Badgers can be found throughout Europe and in parts of Asia. In Britain they are most common in the South and South West of England. Being shy animals, badgers are rarely seen, they live underground in a sett, and usually only appear after dark.

January: Female badgers are pregnant. Badger activity is irregular this month.

February: This is the peak time for cub births. It is also the height of the badger’s mating season.

March: Badgers are now very active. As a result many are killed by road traffic at this time of year. At the sett, much bedding collection takes place.

April: Cubs are now exploring their setts, right up to the entrance holes. Many will emerge for the first time this month.

May: Badger cubs are now exploring the areas around their setts, making May a good month to start badger watching.

June: Most cubs should be weaned by the end of this month. However in dry weather, mothers may suckle their cubs for longer. Badgers will emerge in daylight in undisturbed areas.

July: Cubs are now around half the weight of an adult badger, and are finding food for themselves. Droughts may lead to more badgers being killed by road traffic.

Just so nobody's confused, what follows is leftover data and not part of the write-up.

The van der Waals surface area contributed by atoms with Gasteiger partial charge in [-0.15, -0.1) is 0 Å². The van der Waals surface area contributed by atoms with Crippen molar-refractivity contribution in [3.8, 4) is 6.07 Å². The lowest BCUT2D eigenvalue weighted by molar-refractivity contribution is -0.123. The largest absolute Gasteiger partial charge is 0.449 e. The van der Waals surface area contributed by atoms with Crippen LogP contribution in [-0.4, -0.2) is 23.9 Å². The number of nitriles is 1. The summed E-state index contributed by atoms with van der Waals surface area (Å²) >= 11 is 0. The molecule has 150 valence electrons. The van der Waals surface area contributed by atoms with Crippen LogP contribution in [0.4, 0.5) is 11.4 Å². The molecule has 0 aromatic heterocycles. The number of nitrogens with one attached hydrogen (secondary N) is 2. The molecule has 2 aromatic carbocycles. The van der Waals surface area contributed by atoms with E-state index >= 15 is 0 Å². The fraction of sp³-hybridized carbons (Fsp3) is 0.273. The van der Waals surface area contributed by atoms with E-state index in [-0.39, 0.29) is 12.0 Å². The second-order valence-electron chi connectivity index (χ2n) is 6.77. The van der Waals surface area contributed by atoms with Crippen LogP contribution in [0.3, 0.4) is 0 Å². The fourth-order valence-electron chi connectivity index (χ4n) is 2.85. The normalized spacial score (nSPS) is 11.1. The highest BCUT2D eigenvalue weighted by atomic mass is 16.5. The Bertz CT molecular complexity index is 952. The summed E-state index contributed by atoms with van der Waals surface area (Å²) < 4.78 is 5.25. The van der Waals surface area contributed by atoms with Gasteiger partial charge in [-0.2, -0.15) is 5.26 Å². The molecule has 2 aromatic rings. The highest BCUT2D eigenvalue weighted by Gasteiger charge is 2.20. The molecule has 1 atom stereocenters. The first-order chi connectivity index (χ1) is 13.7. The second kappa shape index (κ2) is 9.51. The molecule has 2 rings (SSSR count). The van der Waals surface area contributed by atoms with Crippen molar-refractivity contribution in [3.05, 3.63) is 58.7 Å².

August: Badgers do a lot of digging at their setts this month. If earthworms are scarce badgers will take other foods such as cereals and fruits.

September: This month many badgers will be gathering bedding material and taking it down into their setts. This is part of their preparations for winter.

October: Feeding is the main priority for badgers this month, as badgers need to put on fat to see them through the winter. Fortunately there are now lots of fruits for badgers to eat.

November: Badger activity levels gradually decline during November. The badgers start coming out later, and there is very little mating activity.

December: Badgers may spend a lot of time sleeping in their setts this month. Because of this, few badgers are killed by road traffic. The fertilised eggs of female badgers now implant in the uterus and start developing.